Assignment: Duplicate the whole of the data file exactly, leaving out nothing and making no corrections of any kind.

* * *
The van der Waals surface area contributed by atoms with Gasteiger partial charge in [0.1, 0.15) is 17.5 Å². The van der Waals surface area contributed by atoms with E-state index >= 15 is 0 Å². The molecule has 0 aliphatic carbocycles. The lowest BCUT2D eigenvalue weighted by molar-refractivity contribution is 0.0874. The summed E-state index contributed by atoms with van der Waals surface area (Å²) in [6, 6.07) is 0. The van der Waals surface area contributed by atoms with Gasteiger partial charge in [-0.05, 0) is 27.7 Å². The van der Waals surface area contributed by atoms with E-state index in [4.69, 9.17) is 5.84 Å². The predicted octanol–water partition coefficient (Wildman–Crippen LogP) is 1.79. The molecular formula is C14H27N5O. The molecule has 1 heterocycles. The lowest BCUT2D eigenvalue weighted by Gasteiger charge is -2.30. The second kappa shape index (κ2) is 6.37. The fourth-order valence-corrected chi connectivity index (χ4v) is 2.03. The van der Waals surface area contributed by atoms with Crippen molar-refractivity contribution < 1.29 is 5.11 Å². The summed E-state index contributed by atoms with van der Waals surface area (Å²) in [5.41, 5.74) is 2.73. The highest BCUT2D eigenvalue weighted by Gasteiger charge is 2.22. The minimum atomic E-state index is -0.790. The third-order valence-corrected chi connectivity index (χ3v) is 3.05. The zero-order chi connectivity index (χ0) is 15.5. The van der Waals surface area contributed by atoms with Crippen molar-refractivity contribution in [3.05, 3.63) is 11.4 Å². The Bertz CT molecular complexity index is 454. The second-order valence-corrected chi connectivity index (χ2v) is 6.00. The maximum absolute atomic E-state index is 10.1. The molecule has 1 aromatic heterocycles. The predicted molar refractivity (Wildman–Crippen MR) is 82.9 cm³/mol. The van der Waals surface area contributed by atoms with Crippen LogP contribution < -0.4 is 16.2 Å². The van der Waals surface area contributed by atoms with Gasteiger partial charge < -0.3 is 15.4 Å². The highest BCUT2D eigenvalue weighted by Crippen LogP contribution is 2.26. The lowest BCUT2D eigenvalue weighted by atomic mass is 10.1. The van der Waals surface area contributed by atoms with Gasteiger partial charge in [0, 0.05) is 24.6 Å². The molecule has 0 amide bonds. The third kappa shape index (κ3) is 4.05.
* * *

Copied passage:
The van der Waals surface area contributed by atoms with Gasteiger partial charge in [0.1, 0.15) is 17.5 Å². The van der Waals surface area contributed by atoms with E-state index >= 15 is 0 Å². The molecule has 0 aliphatic carbocycles. The lowest BCUT2D eigenvalue weighted by molar-refractivity contribution is 0.0874. The summed E-state index contributed by atoms with van der Waals surface area (Å²) in [6, 6.07) is 0. The van der Waals surface area contributed by atoms with Gasteiger partial charge in [-0.05, 0) is 27.7 Å². The van der Waals surface area contributed by atoms with E-state index in [4.69, 9.17) is 5.84 Å². The predicted octanol–water partition coefficient (Wildman–Crippen LogP) is 1.79. The molecular formula is C14H27N5O. The molecule has 1 heterocycles. The lowest BCUT2D eigenvalue weighted by Gasteiger charge is -2.30. The second kappa shape index (κ2) is 6.37. The fourth-order valence-corrected chi connectivity index (χ4v) is 2.03. The van der Waals surface area contributed by atoms with Crippen molar-refractivity contribution < 1.29 is 5.11 Å². The summed E-state index contributed by atoms with van der Waals surface area (Å²) in [5.41, 5.74) is 2.73. The highest BCUT2D eigenvalue weighted by Gasteiger charge is 2.22. The minimum atomic E-state index is -0.790. The third-order valence-corrected chi connectivity index (χ3v) is 3.05. The zero-order chi connectivity index (χ0) is 15.5. The van der Waals surface area contributed by atoms with Crippen molar-refractivity contribution in [3.05, 3.63) is 11.4 Å². The Bertz CT molecular complexity index is 454. The second-order valence-corrected chi connectivity index (χ2v) is 6.00. The maximum absolute atomic E-state index is 10.1. The molecule has 1 aromatic heterocycles. The predicted molar refractivity (Wildman–Crippen MR) is 82.9 cm³/mol. The van der Waals surface area contributed by atoms with Crippen LogP contribution < -0.4 is 16.2 Å². The van der Waals surface area contributed by atoms with Gasteiger partial charge < -0.3 is 15.4 Å². The highest BCUT2D eigenvalue weighted by Crippen LogP contribution is 2.26. The lowest BCUT2D eigenvalue weighted by atomic mass is 10.1. The van der Waals surface area contributed by atoms with Gasteiger partial charge in [0, 0.05) is 24.6 Å². The molecule has 0 amide bonds. The third kappa shape index (κ3) is 4.05.